German writer COUNT ALEXANDER VON SCHOENBURG says England vs Germany is a ...

German writer COUNT ALEXANDER VON SCHOENBURG says England vs Germany is a ...
German writer COUNT ALEXANDER VON SCHOENBURG says England vs Germany is a ...

On Tuesday, England take on Germany in the first knock-out round of the European football championships.

You might think that I, as a German, would already be booking my ticket for the quarter-final.

After all, even your very own striker-turned-commentator Gary Lineker once said: ‘Football is a simple game. Twenty-two men chase a ball around for 90 minutes, and then the Germans always win.’

But, as every German knows, our current team are a mere shadow of the great champions of the past. In fact, the one aspect of the upcoming contest that gives me hope is that it is a clash that carries more baggage than a Hollywood celebrity at LA airport.

And I am sure that England’s supporters will make us sausage-eaters only too aware of it, with their customary renditions of ‘Two world wars and one world cup, England, England.’

Don’t mention the war? Fat chance!

: COUNT ALEXANDER VON SCHOENBURG: On Tuesday, England take on Germany in the first knock-out round of the European football championships. You might think that I, as a German, would already be booking my ticket for the quarter-final. Pictured: World Cup Final, 1966

: COUNT ALEXANDER VON SCHOENBURG: On Tuesday, England take on Germany in the first knock-out round of the European football championships. You might think that I, as a German, would already be booking my ticket for the quarter-final. Pictured: World Cup Final, 1966

As a student in England, I vividly recall watching that episode of Fawlty Towers in which Basil, after warning his Spanish waiter Manuel on no account to mention the war in the hearing of a group of German guests, ends up goose-stepping around the hotel dining-room.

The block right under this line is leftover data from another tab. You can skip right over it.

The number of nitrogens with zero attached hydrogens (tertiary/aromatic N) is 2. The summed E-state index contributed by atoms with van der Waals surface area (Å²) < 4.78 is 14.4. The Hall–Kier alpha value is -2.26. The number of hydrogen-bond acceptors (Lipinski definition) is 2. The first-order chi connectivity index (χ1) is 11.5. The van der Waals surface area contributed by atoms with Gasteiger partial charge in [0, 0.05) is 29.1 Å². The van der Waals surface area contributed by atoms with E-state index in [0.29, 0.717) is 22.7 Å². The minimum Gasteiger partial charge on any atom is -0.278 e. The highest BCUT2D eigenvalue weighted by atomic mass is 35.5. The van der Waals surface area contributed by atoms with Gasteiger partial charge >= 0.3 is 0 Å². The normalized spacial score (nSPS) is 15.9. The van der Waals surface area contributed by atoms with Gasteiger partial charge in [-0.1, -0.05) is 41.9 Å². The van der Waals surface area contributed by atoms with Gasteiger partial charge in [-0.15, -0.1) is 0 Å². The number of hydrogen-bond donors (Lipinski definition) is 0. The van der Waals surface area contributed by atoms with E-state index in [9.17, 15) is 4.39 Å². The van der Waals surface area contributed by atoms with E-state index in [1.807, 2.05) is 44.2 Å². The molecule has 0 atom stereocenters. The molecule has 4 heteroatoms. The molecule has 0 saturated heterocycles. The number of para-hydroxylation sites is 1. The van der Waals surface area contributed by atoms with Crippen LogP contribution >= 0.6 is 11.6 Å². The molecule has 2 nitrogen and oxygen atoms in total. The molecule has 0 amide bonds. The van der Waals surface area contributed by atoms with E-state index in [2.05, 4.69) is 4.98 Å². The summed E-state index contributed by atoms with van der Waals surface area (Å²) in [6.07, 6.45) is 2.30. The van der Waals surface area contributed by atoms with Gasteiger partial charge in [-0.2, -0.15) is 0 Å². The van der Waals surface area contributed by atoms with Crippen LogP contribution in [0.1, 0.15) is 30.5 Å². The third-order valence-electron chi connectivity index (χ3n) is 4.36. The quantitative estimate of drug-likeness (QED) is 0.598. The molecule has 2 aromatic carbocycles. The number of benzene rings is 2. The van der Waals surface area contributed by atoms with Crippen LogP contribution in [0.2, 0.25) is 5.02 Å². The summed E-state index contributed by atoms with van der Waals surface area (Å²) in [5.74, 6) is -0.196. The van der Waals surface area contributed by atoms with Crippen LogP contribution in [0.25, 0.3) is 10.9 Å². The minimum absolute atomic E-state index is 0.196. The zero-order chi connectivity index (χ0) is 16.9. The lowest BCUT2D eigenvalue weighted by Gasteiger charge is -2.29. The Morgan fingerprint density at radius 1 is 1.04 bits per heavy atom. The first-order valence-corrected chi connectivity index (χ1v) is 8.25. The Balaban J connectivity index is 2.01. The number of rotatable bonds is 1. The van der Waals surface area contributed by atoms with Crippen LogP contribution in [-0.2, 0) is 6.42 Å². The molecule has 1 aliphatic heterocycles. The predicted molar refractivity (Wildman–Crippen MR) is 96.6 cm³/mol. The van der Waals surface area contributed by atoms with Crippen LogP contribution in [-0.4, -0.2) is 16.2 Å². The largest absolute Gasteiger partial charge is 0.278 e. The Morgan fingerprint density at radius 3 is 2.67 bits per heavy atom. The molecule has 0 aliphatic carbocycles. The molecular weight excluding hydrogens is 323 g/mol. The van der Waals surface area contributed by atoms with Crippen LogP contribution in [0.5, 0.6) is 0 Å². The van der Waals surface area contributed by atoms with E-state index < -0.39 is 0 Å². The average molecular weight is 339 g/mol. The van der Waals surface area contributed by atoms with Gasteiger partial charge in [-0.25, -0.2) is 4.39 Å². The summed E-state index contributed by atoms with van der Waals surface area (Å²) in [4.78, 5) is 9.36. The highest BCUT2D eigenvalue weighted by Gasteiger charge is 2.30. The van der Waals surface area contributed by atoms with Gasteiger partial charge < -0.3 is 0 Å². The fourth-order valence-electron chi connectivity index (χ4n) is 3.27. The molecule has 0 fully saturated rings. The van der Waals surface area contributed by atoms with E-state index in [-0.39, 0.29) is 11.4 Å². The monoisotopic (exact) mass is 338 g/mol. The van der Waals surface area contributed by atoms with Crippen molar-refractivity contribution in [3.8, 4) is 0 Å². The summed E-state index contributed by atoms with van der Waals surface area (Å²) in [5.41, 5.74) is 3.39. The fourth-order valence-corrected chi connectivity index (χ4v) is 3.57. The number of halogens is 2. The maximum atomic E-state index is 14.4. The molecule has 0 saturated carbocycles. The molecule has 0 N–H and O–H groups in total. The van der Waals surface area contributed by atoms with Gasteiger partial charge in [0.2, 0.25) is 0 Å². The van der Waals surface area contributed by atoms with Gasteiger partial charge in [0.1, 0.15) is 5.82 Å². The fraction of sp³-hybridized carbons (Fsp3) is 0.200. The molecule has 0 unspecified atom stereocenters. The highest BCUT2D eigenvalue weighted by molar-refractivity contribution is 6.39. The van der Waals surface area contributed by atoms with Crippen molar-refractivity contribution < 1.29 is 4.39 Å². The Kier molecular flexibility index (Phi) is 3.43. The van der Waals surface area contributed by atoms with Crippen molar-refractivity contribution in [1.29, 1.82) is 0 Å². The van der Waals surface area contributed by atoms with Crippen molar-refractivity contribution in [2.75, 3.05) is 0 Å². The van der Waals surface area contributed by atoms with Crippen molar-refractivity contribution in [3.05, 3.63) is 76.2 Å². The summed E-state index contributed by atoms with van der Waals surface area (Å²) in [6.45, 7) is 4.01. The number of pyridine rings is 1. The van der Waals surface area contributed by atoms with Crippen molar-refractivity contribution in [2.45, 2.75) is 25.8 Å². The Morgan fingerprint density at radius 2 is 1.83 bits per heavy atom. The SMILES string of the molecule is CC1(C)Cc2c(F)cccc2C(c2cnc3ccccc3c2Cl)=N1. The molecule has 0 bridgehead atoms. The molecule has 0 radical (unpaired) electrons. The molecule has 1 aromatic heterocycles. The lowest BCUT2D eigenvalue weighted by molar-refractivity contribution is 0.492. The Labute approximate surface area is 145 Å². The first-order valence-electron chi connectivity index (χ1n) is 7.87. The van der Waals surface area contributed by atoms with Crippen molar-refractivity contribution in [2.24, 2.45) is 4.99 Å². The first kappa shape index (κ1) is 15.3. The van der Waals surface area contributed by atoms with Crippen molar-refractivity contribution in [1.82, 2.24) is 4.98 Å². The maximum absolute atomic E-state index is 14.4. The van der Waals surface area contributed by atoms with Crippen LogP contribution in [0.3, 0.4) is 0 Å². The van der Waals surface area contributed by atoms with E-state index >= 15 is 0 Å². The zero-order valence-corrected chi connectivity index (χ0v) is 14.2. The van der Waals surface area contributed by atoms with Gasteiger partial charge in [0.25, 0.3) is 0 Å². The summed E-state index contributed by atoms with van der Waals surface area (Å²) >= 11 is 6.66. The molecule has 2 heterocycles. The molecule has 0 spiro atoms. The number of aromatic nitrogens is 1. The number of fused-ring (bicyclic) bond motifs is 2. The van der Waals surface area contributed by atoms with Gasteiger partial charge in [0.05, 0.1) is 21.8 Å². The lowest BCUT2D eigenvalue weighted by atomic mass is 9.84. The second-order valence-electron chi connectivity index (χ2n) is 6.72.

As this is an age in which everyone seems to enjoy getting offended all the time, I should point out that I never understood this episode to be an attack on Germans, but a brilliant satire on the British obsession with its twin victories in the first half of the 20th century.

You Brits just can’t put it out of your minds.

Take Euro 96. Two days before us krauts were due to take on England in the semi-finals a British tabloid newspaper ran a front page with the headline, ‘ACHTUNG! SURRENDER! For you Fritz, ze Euro 96 Championship is over’.

Unfortunately for you guys, we reversed the 1945 result by winning on penalties, thus implanting in every England player a deep-seated psychosis about taking spot kicks in international competitions that persists to this day.

And nowhere is this more present than in the noggin of your manager Gareth Southgate. Yes, the very man who missed his penalty, gifting us the match and allowing us to march on to victory in the final.

Many Britons like to think that the passion aroused by every footballing confrontation highlights not only historic strife but also vast differences between the two nations.

Britain is supposed to love freedom, Germany discipline. ‘Where would we be if we had too many rules?’ asks the comic Pub Landlord played by Al Murray. ‘Germany,’ he answers.

Pictured: World cup semi-final, 1990, Turin, Italy England 1 v West, Germany 1. England's Chris Waddle is consoled by West German captain Lothar Matthaeus after his miss in the penalty shoot-out. ALEXANDER VON SCHOENBURG: As every German knows, our current team are a mere shadow of the great champions of the past

Pictured: World cup semi-final, 1990, Turin, Italy England 1 v West, Germany 1. England's Chris Waddle is consoled by West German captain Lothar Matthaeus after his miss in the penalty shoot-out. ALEXANDER VON SCHOENBURG: As every German knows, our current team are a mere shadow of the great champions of the past

Germans apparently value diligence more than Britons, which is why we are first to the sun loungers at holiday resorts.

In Britain a sense of humour is a prime virtue, unlike — allegedly — in Germany.

As the old joke goes, ‘In Heaven the Englishman is responsible for the jokes, the Italian for food and the German for order. In Hell, the Englishman is in charge of the food, the Italian order and the German the jokes.’

That national trait of my homeland could be said to be embodied in our long-serving, outgoing Chancellor Angela Merkel, who has elevated dullness into a principle of governance.

Gareth Southgate holds his head after missing his penalty during England's defeat by Germany after a penalty shootout in the 1996 European Football Championships at Wembley Stadium

Gareth Southgate holds his head after missing his penalty during England's defeat by Germany after a penalty shootout in the 1996 European Football Championships at Wembley Stadium

Yesterday, she gave her farewell speech to the Bundestag and it was a monochrome performance of wilful, almost spectacular tedium. The contrast with your Prime Minister Boris Johnson could hardly be greater. It is all but impossible to imagine a figure like Boris ever rising to the top in German

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